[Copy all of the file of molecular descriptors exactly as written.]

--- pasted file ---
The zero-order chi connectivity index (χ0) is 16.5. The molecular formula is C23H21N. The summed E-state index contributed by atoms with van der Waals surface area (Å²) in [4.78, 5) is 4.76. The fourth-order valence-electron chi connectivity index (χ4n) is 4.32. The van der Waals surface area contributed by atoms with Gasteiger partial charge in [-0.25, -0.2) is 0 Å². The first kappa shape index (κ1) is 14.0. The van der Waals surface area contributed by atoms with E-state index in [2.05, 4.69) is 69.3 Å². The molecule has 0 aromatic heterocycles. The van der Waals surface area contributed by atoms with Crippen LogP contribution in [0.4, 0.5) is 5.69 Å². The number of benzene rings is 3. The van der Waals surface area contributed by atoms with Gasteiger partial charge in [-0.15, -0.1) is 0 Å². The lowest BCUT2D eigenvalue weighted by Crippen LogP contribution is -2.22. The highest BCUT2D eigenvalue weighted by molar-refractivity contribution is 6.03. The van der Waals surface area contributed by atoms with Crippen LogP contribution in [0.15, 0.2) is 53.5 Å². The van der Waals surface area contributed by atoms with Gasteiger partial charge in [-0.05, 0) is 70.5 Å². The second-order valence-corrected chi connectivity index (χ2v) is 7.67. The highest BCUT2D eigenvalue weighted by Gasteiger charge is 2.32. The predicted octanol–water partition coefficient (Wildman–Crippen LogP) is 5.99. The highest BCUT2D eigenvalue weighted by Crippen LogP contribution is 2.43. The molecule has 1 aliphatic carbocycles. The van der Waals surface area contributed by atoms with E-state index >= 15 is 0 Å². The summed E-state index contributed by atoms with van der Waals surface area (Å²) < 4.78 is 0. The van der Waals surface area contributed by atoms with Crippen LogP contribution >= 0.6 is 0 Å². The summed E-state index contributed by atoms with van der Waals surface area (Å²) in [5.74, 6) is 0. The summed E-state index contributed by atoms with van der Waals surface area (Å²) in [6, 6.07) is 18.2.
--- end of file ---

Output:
The zero-order chi connectivity index (χ0) is 16.5. The molecular formula is C23H21N. The summed E-state index contributed by atoms with van der Waals surface area (Å²) in [4.78, 5) is 4.76. The fourth-order valence-electron chi connectivity index (χ4n) is 4.32. The van der Waals surface area contributed by atoms with Gasteiger partial charge in [-0.25, -0.2) is 0 Å². The first kappa shape index (κ1) is 14.0. The van der Waals surface area contributed by atoms with E-state index in [2.05, 4.69) is 69.3 Å². The molecule has 0 aromatic heterocycles. The van der Waals surface area contributed by atoms with Crippen LogP contribution in [0.4, 0.5) is 5.69 Å². The number of benzene rings is 3. The van der Waals surface area contributed by atoms with Gasteiger partial charge in [-0.15, -0.1) is 0 Å². The lowest BCUT2D eigenvalue weighted by Crippen LogP contribution is -2.22. The highest BCUT2D eigenvalue weighted by molar-refractivity contribution is 6.03. The van der Waals surface area contributed by atoms with Crippen LogP contribution in [0.15, 0.2) is 53.5 Å². The van der Waals surface area contributed by atoms with Gasteiger partial charge in [-0.05, 0) is 70.5 Å². The second-order valence-corrected chi connectivity index (χ2v) is 7.67. The highest BCUT2D eigenvalue weighted by Gasteiger charge is 2.32. The predicted octanol–water partition coefficient (Wildman–Crippen LogP) is 5.99. The highest BCUT2D eigenvalue weighted by Crippen LogP contribution is 2.43. The molecule has 1 aliphatic carbocycles. The van der Waals surface area contributed by atoms with E-state index >= 15 is 0 Å². The summed E-state index contributed by atoms with van der Waals surface area (Å²) < 4.78 is 0. The van der Waals surface area contributed by atoms with Crippen LogP contribution >= 0.6 is 0 Å². The summed E-state index contributed by atoms with van der Waals surface area (Å²) in [5.74, 6) is 0. The summed E-state index contributed by atoms with van der Waals surface area (Å²) in [6, 6.07) is 18.2.